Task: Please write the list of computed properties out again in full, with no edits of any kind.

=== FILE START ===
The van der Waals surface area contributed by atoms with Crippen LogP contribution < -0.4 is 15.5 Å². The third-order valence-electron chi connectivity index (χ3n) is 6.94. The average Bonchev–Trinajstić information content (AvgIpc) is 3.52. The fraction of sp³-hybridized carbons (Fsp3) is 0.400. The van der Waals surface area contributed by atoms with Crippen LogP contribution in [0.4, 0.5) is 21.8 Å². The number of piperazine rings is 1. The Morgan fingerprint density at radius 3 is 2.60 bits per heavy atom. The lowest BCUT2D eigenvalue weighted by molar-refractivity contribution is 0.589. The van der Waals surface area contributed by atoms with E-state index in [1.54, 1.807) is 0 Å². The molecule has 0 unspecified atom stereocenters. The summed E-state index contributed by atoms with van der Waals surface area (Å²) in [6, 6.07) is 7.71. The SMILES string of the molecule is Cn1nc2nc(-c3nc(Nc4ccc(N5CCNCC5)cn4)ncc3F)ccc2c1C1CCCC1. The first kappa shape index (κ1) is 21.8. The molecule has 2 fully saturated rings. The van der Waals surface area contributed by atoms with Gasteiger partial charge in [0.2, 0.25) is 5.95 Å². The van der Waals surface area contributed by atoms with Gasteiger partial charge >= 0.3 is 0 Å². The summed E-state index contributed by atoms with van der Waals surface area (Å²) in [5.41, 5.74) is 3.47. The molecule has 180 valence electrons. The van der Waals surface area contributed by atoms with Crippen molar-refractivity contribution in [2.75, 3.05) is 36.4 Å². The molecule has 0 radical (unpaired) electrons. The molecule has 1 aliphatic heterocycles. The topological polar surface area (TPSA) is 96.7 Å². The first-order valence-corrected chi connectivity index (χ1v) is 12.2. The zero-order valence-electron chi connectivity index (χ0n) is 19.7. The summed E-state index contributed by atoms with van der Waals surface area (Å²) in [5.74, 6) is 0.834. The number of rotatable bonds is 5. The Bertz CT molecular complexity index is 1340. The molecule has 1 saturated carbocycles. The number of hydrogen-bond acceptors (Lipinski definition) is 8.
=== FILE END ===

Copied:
The van der Waals surface area contributed by atoms with Crippen LogP contribution < -0.4 is 15.5 Å². The third-order valence-electron chi connectivity index (χ3n) is 6.94. The average Bonchev–Trinajstić information content (AvgIpc) is 3.52. The fraction of sp³-hybridized carbons (Fsp3) is 0.400. The van der Waals surface area contributed by atoms with Crippen LogP contribution in [0.4, 0.5) is 21.8 Å². The number of piperazine rings is 1. The Morgan fingerprint density at radius 3 is 2.60 bits per heavy atom. The lowest BCUT2D eigenvalue weighted by molar-refractivity contribution is 0.589. The van der Waals surface area contributed by atoms with E-state index in [1.54, 1.807) is 0 Å². The molecule has 0 unspecified atom stereocenters. The summed E-state index contributed by atoms with van der Waals surface area (Å²) in [6, 6.07) is 7.71. The SMILES string of the molecule is Cn1nc2nc(-c3nc(Nc4ccc(N5CCNCC5)cn4)ncc3F)ccc2c1C1CCCC1. The first kappa shape index (κ1) is 21.8. The molecule has 2 fully saturated rings. The van der Waals surface area contributed by atoms with Gasteiger partial charge in [0.2, 0.25) is 5.95 Å². The van der Waals surface area contributed by atoms with Gasteiger partial charge >= 0.3 is 0 Å². The summed E-state index contributed by atoms with van der Waals surface area (Å²) in [5.41, 5.74) is 3.47. The molecule has 180 valence electrons. The van der Waals surface area contributed by atoms with Crippen molar-refractivity contribution in [2.75, 3.05) is 36.4 Å². The molecule has 0 radical (unpaired) electrons. The molecule has 1 aliphatic heterocycles. The topological polar surface area (TPSA) is 96.7 Å². The first-order valence-corrected chi connectivity index (χ1v) is 12.2. The zero-order valence-electron chi connectivity index (χ0n) is 19.7. The summed E-state index contributed by atoms with van der Waals surface area (Å²) in [5.74, 6) is 0.834. The number of rotatable bonds is 5. The Bertz CT molecular complexity index is 1340. The molecule has 1 saturated carbocycles. The number of hydrogen-bond acceptors (Lipinski definition) is 8.